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16 September 2020
An Ararat business group is calling for greater government acknowledgment of the role small business plays in socio-economic health.
Greater Ararat Business Network leaders will write to political leaders on the issue after expressing frustration and disappointment over the State Government’s ‘roadmap’ out of the COVID-19 pandemic.
GAB Network president Maria Whitford, while acknowledging a profound need for a plan to physically protect Victorians, said there was also a pressing need for a clearer economic roadmap to recovery.
She said getting the formula to meet both would only come from political leaders developing a greater understanding of how connectivity between business and their communities worked, especially in regional areas.
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“There is a need for greater expansion of thought into an economic roadmap involving businesses,” she said.
“This roadmap has to extend for at least the next eight months if not longer. This has to be front-of-mind with our political leaders.
“Small business is at the core of what happens in how well we make our way out of the pandemic.
“It is not just about handing out financial incentives that might or might not work.
“We need a process that has legitimate and profound guidelines that seriously help businesses cope and recover for the long term.”
Mrs Whitford said many district business leaders who hoped the government’s roadmap would offer some respite from restrictions, had been surprised and disappointed.
“Some people won’t be opening for business any time soon under what Premier Daniel Andrews has announced,” she said.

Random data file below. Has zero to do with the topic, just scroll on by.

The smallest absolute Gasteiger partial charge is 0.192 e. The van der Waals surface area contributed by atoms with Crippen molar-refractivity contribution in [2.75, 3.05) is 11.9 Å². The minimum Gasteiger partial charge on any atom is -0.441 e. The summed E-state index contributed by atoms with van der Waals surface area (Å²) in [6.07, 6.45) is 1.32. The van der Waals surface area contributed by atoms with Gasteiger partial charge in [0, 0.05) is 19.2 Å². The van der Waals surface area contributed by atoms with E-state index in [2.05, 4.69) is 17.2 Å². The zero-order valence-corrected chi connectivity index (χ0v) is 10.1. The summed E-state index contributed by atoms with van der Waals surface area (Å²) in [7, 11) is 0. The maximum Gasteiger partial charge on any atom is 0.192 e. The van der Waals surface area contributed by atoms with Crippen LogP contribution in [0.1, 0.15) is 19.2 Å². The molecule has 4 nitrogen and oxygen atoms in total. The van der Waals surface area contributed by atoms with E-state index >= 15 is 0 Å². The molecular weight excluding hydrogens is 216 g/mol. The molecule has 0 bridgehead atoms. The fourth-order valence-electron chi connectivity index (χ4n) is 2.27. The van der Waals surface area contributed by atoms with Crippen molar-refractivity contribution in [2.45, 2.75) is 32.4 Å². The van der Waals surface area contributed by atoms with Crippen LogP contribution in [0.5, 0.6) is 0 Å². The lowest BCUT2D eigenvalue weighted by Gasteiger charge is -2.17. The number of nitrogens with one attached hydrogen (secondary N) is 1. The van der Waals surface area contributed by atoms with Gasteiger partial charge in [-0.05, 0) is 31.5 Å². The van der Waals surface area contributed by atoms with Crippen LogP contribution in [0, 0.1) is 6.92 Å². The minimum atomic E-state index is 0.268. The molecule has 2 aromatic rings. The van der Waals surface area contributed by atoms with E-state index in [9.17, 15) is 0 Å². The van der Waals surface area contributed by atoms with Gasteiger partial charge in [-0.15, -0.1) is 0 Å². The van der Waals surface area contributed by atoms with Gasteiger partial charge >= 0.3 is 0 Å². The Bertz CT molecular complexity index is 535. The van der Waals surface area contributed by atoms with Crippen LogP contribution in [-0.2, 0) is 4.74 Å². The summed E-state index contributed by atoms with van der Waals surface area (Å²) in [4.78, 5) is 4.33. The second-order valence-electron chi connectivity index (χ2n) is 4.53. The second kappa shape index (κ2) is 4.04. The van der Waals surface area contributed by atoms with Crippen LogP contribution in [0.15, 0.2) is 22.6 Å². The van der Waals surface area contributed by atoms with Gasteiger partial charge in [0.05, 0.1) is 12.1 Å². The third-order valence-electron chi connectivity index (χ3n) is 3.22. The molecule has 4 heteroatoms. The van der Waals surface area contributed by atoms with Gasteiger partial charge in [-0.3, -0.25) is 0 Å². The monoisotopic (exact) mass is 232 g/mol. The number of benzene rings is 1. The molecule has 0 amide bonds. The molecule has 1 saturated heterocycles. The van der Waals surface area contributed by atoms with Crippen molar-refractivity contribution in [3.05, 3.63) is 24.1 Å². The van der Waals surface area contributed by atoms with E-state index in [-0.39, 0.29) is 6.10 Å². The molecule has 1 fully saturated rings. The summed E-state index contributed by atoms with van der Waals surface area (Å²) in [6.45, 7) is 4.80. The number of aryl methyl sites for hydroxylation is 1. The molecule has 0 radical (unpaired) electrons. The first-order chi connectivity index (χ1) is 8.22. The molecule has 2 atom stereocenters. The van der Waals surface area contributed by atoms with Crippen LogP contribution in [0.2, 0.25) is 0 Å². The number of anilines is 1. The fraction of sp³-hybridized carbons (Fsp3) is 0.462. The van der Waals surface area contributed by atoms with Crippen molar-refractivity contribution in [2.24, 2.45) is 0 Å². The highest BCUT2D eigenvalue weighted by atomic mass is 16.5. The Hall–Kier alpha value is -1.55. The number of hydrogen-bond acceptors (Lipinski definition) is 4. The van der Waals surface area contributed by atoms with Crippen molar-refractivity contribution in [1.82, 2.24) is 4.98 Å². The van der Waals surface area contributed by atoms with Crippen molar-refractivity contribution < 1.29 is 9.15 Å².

“This came as a surprise considering pandemic circumstances in our broader region.
“But all we can do is come off this emotive rollercoaster and be confident to stand up and raise our voice again.
“Our argument has to be constructive and not emotive.
“We obviously hit a roadblock in our lobbying, but we need to dust ourselves off as industry groups and mount new arguments.
“We need to make it very clear that business is at the core of all socio-economic activity, health and wellbeing of communities.
“There also obviously needs to be a clear government understanding about how regional business economies actually work. We’re unsure if this awareness prospers in Spring Street.
“The primary message for our members is that we need to stick together and be strong together.”
Regional Victoria is still in stage-three restrictions, limiting many business activities, but is in step two of a pandemic recovery schedule.
The government has declared that averages based on virus-testing data will provide the gauge for further easing of restrictions.
The entire September 16, 2020 edition of The Weekly Advertiser is available online. READ IT HERE!